- Cancer Information
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- Treatment for advanced cancer
This is a type of drug treatment that uses the body’s own immune system to fight cancer cells. Different types of immunotherapy work in different ways. The most commonly used drugs are called checkpoint inhibitors. These drugs help the immune system to bypass “checkpoints” set up by the cancer that block the immune system. They often need to be taken for a long period of time.
Checkpoint inhibitors are currently available in Australia for some types of cancer. They have worked well for some people, but they don’t help everyone and it can be difficult to predict whether they will work in certain situations. However, new immunotherapy drugs are being developed all the time – talk to your doctor about whether any are suitable for you.
Immunotherapy can cause inflammation in different parts of the body, for example, in the lungs (causing shortness of breath), bowel (causing diarrhoea) or thyroid gland (leading to abnormal thyroid hormone levels). Skin inflammation or rashes are more common. Unlike chemotherapy, side effects of immunotherapy need to be reported to your doctor as they may become serious.
I was told that this new immunotherapy treatment was having great success with metastatic melanoma. The oncologist explained that there could be side effects. After the third infusion, I woke up with my heart going all over the place. The drug had drained my thyroid completely and I had to be cardio-averted to get the heart back to sinus rhythm.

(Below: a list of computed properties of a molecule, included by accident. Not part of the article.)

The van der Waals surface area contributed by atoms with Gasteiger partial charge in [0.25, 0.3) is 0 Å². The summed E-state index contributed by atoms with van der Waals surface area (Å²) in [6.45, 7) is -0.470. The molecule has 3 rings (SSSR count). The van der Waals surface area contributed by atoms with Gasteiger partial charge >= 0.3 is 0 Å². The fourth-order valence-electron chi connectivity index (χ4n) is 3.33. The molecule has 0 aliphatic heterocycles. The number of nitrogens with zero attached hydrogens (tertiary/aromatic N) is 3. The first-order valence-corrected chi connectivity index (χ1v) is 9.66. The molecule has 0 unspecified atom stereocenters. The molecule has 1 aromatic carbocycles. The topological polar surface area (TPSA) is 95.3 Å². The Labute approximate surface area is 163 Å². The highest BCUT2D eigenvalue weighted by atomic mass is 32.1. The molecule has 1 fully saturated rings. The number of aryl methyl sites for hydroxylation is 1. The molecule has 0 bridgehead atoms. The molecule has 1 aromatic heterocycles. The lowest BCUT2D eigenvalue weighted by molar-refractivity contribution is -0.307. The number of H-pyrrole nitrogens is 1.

Podcast: Treatment Options for Advanced Cancer
Prof Nicholas Glasgow, Head, Calvary Palliative and End of Life Care Research Institute, ACT; Kathryn Bennett, Nurse Practitioner, Eastern Palliative Care Association Inc., VIC; Dr Maria Ftanou, Head, Clinical Psychology, Peter MacCallum Cancer Centre, and Research Fellow, Melbourne School of Population and Global Health, The University of Melbourne, VIC; Erin Ireland, Legal Counsel, Cancer Council NSW; Nikki Johnston, Palliative Care Nurse Practitioner, Clare Holland House, Calvary Public Hospital Bruce, ACT; Judy Margolis, Consumer; Linda Nolte, Program Director, Advance Care Planning Australia; Kate Reed- Cox, Nurse Practitioner, National Clinical Advisor, Palliative Care Australia; Helena Rodi, Project Manager, Advance Care Planning Australia; Kaitlyn Thorne, Coordinator Cancer Support, 13 11 20, Cancer Council Queensland.
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